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Explained: What are dead zones in the ocean and what do they mean

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The planet is reeling from the effects of the sustained global increase in temperatures. And Oceans, particularly, are susceptible to climate change. From increasing ocean acidity to the collapse of the thermohaline current that regulates the temperatures of the globe, climate change is causing significant effects on oceans. But another problem that is increasingly plaguing global water bodies is one that is not so obvious and well known—dead zones. 

Explained: What are dead zones in the ocean and what do they mean
Oceans are becoming a graveyard of sea creatures as the levels of oxygen plummet to levels so dangerously low that sea creatures have started to flee. And if they can't flee, they die.
Francis Chan, a biologist at Oregon State University had gone to research a strange occurrence at the coast of Oregon in 2002. Fishers reported pulling pots of dead fishes. In fact, an octopus climbed up the ropes of fishers to escape from something. No one could tell what.
While researching for the culprit, Chan discovered swaths of low-oxygen zones, never seen before. These low levels of oxygen, also called hypoxic zones, had never happened so close to the shore before.
Hypoxic zones form off the coast of Oregon every summer. In fact, due to the recurrence has it now has a term, 'hypoxic season', akin to wildfire and hurricane season.
Chan says climate change has exacerbated this effect, with these hypoxic zones morphing into dead zones. These dead zones lack oxygen completely, killing creatures that cannot swim away.


What are dead zones in oceans?
Dead zones in oceans are areas or pockets of water that have critically low levels of oxygen. This causes aquatic life to either flee or perish as they suffocate to death and litter the ocean floor.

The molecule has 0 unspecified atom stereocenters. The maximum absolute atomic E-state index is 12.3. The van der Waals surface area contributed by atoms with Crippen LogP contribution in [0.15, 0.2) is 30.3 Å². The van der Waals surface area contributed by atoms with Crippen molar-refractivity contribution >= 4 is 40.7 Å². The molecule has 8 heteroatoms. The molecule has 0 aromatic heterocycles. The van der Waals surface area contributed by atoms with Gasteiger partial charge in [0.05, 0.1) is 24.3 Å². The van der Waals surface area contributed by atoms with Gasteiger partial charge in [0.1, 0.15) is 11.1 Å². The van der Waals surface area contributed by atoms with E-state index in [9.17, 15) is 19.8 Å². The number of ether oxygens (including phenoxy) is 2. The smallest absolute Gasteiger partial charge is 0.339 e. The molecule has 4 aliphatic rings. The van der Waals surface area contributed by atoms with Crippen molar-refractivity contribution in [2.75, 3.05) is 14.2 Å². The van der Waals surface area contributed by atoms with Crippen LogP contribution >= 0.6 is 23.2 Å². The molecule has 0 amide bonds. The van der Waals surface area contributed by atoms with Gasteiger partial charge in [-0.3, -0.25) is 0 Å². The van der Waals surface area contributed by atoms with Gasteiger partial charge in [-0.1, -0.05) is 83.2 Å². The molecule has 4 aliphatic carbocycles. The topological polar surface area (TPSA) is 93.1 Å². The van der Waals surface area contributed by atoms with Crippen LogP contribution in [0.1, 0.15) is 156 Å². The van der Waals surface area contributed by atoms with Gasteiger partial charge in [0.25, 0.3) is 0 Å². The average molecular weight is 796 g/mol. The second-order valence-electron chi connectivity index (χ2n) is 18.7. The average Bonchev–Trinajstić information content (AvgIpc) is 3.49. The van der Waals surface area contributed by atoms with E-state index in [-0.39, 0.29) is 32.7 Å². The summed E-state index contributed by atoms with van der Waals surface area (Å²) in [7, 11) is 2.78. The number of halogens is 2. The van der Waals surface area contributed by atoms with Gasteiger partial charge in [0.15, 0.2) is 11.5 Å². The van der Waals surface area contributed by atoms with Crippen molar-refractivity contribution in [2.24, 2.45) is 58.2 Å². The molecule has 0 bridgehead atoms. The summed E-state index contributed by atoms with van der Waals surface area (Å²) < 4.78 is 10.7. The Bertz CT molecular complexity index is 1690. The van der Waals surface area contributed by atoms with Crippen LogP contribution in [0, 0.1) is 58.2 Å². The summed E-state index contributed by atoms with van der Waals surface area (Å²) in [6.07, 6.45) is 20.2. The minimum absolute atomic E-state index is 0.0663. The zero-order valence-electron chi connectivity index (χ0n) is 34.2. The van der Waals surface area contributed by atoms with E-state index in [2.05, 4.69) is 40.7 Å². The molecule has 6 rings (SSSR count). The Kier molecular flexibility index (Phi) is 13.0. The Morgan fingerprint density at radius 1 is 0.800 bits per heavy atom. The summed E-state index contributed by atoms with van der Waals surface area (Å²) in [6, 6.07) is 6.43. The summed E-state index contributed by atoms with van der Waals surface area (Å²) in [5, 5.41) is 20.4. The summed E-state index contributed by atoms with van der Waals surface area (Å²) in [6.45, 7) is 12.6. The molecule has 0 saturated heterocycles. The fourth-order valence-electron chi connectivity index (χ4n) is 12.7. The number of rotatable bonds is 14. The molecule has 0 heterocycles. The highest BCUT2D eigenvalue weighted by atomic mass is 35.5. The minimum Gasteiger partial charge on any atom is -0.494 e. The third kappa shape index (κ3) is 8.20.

Though dead zones are a bit of a misnomer. Since the oceans are so vast and so deep, dead zones often occupy only a fraction of the total depth, area and volume. The scientific term for the low concentration of oxygen in water is hypoxia. 
"Less oxygen dissolved in the water is often referred to as a “dead zone” because most marine life either dies or if they are mobile such as fish, leave the area. Habitats that would normally be teeming with life become, essentially, biological deserts,” says the US National Oceanic and Atmospheric Administration (NOAA). 
What causes dead zones?
Ocean hypoxia is essentially caused by two mechanisms—increased ocean temperature and currents and wind patterns. Warmer water can dissolve more solids within it, but this comes at a cost of lower solubility of the gas. The warmer the ocean water gets, the lower the solubility of oxygen becomes. As a result, we start to get low concentrations of oxygen in the water. 


The effect is compounded by currents and wind patterns. Winds like upwelling winds that flow from the shore to the ocean can hit hypoxic areas of the ocean and intensity the effect. This causes the hypoxic zones to become more well defined and critically desaturated with oxygen.
"We know that climate change is pulling these two levers, and we’re just seeing the consequences of that,” Chan said. “I think I say with some reticence that, when I think about what the future of the oceans looks like, along not only Oregon but the west coast (of USA), I think the science is really pointing us to an ocean that is much more prone to episodes of hypoxia."
What does this mean?
With the continuing global increase in temperature, the presence of such hypoxic zones will continue to increase. Chan’s research has found that oceans around the globe have been losing oxygen for over 5 decades.
Hypoxic zones are also expected to increase in size and frequency as the 21st century continues on. And as they do, they’ll cause large scale ecological damage more and more frequently.
Lowered quantity and quality of aquatic life can threaten millions of livelihoods and push many more into food scarcity.
The recent IPCC Assessment Report summarising the latest information about global warming flagged that the Indian Ocean is warming faster than other oceans. The ocean supports large quantities of marine life that are used to sustain populations of billions of people across Asia, Africa and Australia with seafood. As ‘dead zones’ eradicate this careful ecosystem, these areas will be threatened with growing hunger crises. 


 
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